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Herschel

[hur-shuh l, hair-] /ˈhɜr ʃəl, ˈhɛər-/
noun
1.
Sir John Frederick William, 1792–1871, English astronomer.
2.
his father, Sir William (Friedrich Wilhelm Herschel) 1738–1822, English astronomer, born in Germany.
3.
Also, Hershel. a male given name.
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Based on the Random House Dictionary, © Random House, Inc. 2014.
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British Dictionary definitions for j.f. william herschel

Herschel

/ˈhɜːʃəl/
noun
1.
Caroline Lucretia. 1750–1848, British astronomer, born in Germany, noted for her catalogue of nebulae and star clusters: sister of Sir William Herschel
2.
Sir John Frederick William. 1792–1871, British astronomer. He discovered and catalogued over 525 nebulae and star clusters
3.
his father, Sir (Frederick) William, original name Friedrich Wilhelm Herschel. 1738–1822, British astronomer, born in Germany. He constructed a reflecting telescope, which led to his discovery of the planet Uranus (1781), two of its satellites, and two of the satellites of Saturn. He also discovered the motions of binary stars
Collins English Dictionary - Complete & Unabridged 2012 Digital Edition
© William Collins Sons & Co. Ltd. 1979, 1986 © HarperCollins
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j.f. william herschel in Science
Herschel
  (hûr'shəl)   
Family of British astronomers led by Sir William Herschel (1738-1822), who discovered Uranus (1781) and cataloged more than 800 binary stars and 2,500 nebulae. His sister Caroline Herschel (1750-1848) discovered eight comets and several nebulae and star clusters, and published at least two astronomical catalogs which are still currently used. His son Sir John Frederick William Herschel (1792-1871) discovered 525 nebulae and pioneered celestial photography.

Our Living Language  : Brother and sister William Herschel and Caroline Herschel began their professional careers as musicians. Born in Germany, they moved to England, where Caroline became a soprano soloist in performances conducted by her brother. William's background in music spurred him to study mathematics and astronomy, which he then taught his sister, and they each went on to produce a string of important scientific discoveries. William was the first astronomer to study binary stars and, while searching for comets in 1781, he discovered Uranus, the first new planet to be discovered since ancient times. He also discovered two satellites of Uranus (Titania and Oberon, 1787), and two of Saturn (Mimas and Enceladus, 1789-90). Caroline observed her first comet in 1786 and eventually discovered seven others, as well as nebulae and star clusters. King George III appointed William his Astronomer Royal in 1787, and Caroline was made assistant astronomer. After William's death, Caroline returned to Germany and published a catalog of 2,500 nebulae, for which the (British) Royal Astronomical Society awarded her its gold medal in 1828.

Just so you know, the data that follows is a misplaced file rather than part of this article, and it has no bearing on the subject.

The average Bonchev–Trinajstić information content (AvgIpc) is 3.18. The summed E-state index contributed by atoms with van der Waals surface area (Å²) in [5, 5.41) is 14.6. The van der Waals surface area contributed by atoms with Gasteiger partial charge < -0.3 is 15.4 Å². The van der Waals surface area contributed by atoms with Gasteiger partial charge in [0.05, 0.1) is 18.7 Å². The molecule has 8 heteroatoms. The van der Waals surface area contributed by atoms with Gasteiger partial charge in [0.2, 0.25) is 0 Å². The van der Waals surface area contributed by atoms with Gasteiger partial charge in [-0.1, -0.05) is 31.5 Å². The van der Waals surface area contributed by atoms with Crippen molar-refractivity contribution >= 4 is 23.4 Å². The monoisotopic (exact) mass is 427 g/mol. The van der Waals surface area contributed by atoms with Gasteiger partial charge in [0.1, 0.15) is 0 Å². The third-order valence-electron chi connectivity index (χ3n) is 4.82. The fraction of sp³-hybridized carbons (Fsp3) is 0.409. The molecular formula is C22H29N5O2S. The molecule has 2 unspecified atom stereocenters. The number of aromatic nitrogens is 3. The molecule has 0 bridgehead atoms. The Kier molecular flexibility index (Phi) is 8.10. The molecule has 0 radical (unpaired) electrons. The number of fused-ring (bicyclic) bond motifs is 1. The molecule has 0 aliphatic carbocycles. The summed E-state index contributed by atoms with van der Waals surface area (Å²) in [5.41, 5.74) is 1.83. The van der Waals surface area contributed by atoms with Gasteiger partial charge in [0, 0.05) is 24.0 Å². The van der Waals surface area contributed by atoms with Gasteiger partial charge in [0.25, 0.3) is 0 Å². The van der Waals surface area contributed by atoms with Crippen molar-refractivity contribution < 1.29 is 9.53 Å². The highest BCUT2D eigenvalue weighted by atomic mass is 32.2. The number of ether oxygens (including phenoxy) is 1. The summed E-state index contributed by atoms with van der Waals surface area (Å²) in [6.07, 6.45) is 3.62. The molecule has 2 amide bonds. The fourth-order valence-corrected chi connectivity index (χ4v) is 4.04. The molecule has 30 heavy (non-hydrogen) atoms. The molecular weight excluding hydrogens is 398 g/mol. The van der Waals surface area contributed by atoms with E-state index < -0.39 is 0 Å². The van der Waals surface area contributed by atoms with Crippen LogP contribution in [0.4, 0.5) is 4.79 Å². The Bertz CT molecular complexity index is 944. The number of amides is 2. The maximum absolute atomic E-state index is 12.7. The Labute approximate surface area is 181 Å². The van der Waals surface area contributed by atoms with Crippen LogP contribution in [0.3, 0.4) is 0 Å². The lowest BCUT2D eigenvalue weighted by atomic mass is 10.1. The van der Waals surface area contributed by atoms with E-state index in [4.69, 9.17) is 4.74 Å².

The American Heritage® Science Dictionary
Copyright © 2002. Published by Houghton Mifflin. All rights reserved.
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